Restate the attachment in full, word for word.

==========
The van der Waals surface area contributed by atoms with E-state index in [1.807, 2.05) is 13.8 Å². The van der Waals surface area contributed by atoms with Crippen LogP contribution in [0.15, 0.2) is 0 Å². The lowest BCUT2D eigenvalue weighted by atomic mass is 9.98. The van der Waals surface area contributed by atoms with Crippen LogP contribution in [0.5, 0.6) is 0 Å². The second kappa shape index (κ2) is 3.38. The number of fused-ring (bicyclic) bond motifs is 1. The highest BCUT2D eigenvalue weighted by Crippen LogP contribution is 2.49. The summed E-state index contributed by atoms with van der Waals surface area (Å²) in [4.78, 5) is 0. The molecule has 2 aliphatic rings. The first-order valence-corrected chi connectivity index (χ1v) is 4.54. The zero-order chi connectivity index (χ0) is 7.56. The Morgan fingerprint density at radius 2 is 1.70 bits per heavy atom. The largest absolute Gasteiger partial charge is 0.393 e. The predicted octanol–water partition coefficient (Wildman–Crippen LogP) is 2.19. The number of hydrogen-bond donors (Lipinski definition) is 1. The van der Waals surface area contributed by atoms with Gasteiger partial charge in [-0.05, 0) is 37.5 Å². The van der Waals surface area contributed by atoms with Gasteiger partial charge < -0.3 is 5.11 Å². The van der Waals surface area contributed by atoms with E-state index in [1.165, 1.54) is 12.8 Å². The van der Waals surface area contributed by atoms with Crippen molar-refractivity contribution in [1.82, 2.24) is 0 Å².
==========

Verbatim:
The van der Waals surface area contributed by atoms with E-state index in [1.807, 2.05) is 13.8 Å². The van der Waals surface area contributed by atoms with Crippen LogP contribution in [0.15, 0.2) is 0 Å². The lowest BCUT2D eigenvalue weighted by atomic mass is 9.98. The van der Waals surface area contributed by atoms with Crippen LogP contribution in [0.5, 0.6) is 0 Å². The second kappa shape index (κ2) is 3.38. The number of fused-ring (bicyclic) bond motifs is 1. The highest BCUT2D eigenvalue weighted by Crippen LogP contribution is 2.49. The summed E-state index contributed by atoms with van der Waals surface area (Å²) in [4.78, 5) is 0. The molecule has 2 aliphatic rings. The first-order valence-corrected chi connectivity index (χ1v) is 4.54. The zero-order chi connectivity index (χ0) is 7.56. The Morgan fingerprint density at radius 2 is 1.70 bits per heavy atom. The largest absolute Gasteiger partial charge is 0.393 e. The predicted octanol–water partition coefficient (Wildman–Crippen LogP) is 2.19. The number of hydrogen-bond donors (Lipinski definition) is 1. The van der Waals surface area contributed by atoms with Gasteiger partial charge in [-0.05, 0) is 37.5 Å². The van der Waals surface area contributed by atoms with Gasteiger partial charge < -0.3 is 5.11 Å². The van der Waals surface area contributed by atoms with E-state index in [1.165, 1.54) is 12.8 Å². The van der Waals surface area contributed by atoms with Crippen molar-refractivity contribution in [1.82, 2.24) is 0 Å².